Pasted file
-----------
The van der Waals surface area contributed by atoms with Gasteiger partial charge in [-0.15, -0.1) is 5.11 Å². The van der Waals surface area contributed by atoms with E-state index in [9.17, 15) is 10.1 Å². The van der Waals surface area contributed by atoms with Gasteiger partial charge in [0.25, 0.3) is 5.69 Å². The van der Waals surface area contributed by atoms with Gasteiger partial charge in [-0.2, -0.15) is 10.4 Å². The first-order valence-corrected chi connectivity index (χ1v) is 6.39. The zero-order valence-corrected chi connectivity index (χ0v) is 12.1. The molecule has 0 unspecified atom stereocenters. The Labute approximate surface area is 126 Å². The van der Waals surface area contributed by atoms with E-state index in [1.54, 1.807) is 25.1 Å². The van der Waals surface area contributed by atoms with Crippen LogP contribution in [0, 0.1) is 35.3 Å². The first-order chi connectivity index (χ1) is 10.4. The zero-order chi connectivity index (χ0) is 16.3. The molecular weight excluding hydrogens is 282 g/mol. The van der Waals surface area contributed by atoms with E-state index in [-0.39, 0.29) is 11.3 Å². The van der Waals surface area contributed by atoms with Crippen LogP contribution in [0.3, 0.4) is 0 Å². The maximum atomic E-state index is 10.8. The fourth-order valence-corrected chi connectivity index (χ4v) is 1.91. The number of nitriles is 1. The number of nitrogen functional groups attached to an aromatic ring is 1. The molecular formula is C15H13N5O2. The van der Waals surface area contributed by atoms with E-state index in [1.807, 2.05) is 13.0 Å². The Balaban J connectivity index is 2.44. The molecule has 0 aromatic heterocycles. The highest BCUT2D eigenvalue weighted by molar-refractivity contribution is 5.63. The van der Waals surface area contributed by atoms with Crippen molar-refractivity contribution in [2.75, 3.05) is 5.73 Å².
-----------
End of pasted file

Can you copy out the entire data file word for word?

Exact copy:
The van der Waals surface area contributed by atoms with Gasteiger partial charge in [-0.15, -0.1) is 5.11 Å². The van der Waals surface area contributed by atoms with E-state index in [9.17, 15) is 10.1 Å². The van der Waals surface area contributed by atoms with Gasteiger partial charge in [0.25, 0.3) is 5.69 Å². The van der Waals surface area contributed by atoms with Gasteiger partial charge in [-0.2, -0.15) is 10.4 Å². The first-order valence-corrected chi connectivity index (χ1v) is 6.39. The zero-order valence-corrected chi connectivity index (χ0v) is 12.1. The molecule has 0 unspecified atom stereocenters. The Labute approximate surface area is 126 Å². The van der Waals surface area contributed by atoms with E-state index in [1.54, 1.807) is 25.1 Å². The van der Waals surface area contributed by atoms with Crippen LogP contribution in [0, 0.1) is 35.3 Å². The first-order chi connectivity index (χ1) is 10.4. The zero-order chi connectivity index (χ0) is 16.3. The molecular weight excluding hydrogens is 282 g/mol. The van der Waals surface area contributed by atoms with E-state index in [-0.39, 0.29) is 11.3 Å². The van der Waals surface area contributed by atoms with Crippen LogP contribution in [0.3, 0.4) is 0 Å². The maximum atomic E-state index is 10.8. The fourth-order valence-corrected chi connectivity index (χ4v) is 1.91. The number of nitriles is 1. The number of nitrogen functional groups attached to an aromatic ring is 1. The molecular formula is C15H13N5O2. The van der Waals surface area contributed by atoms with E-state index in [1.807, 2.05) is 13.0 Å². The Balaban J connectivity index is 2.44. The molecule has 0 aromatic heterocycles. The highest BCUT2D eigenvalue weighted by molar-refractivity contribution is 5.63. The van der Waals surface area contributed by atoms with Crippen molar-refractivity contribution in [2.75, 3.05) is 5.73 Å².